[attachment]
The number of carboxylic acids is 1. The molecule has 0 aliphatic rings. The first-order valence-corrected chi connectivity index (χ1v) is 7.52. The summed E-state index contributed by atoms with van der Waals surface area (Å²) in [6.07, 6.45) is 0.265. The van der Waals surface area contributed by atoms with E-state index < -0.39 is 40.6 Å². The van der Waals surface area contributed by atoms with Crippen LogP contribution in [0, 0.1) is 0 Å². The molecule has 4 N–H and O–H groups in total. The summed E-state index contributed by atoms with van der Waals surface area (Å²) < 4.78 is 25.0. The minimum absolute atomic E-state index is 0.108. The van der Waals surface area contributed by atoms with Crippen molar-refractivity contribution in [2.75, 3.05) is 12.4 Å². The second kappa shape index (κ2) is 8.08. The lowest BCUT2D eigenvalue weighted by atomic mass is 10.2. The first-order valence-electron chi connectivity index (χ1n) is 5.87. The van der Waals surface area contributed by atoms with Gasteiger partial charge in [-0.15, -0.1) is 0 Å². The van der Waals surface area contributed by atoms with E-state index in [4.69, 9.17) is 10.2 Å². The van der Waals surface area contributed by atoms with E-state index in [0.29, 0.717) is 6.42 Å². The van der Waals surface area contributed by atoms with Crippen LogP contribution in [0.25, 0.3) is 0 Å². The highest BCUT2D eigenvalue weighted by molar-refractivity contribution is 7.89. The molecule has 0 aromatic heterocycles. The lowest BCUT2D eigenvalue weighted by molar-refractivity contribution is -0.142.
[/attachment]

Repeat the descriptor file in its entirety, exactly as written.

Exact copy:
The number of carboxylic acids is 1. The molecule has 0 aliphatic rings. The first-order valence-corrected chi connectivity index (χ1v) is 7.52. The summed E-state index contributed by atoms with van der Waals surface area (Å²) in [6.07, 6.45) is 0.265. The van der Waals surface area contributed by atoms with E-state index < -0.39 is 40.6 Å². The van der Waals surface area contributed by atoms with Crippen LogP contribution in [0, 0.1) is 0 Å². The molecule has 4 N–H and O–H groups in total. The summed E-state index contributed by atoms with van der Waals surface area (Å²) < 4.78 is 25.0. The minimum absolute atomic E-state index is 0.108. The van der Waals surface area contributed by atoms with Crippen molar-refractivity contribution in [2.75, 3.05) is 12.4 Å². The second kappa shape index (κ2) is 8.08. The lowest BCUT2D eigenvalue weighted by atomic mass is 10.2. The first-order valence-electron chi connectivity index (χ1n) is 5.87. The van der Waals surface area contributed by atoms with Gasteiger partial charge in [-0.15, -0.1) is 0 Å². The van der Waals surface area contributed by atoms with E-state index in [4.69, 9.17) is 10.2 Å². The van der Waals surface area contributed by atoms with E-state index in [0.29, 0.717) is 6.42 Å². The van der Waals surface area contributed by atoms with Crippen LogP contribution in [0.25, 0.3) is 0 Å². The highest BCUT2D eigenvalue weighted by molar-refractivity contribution is 7.89. The molecule has 0 aromatic heterocycles. The lowest BCUT2D eigenvalue weighted by molar-refractivity contribution is -0.142.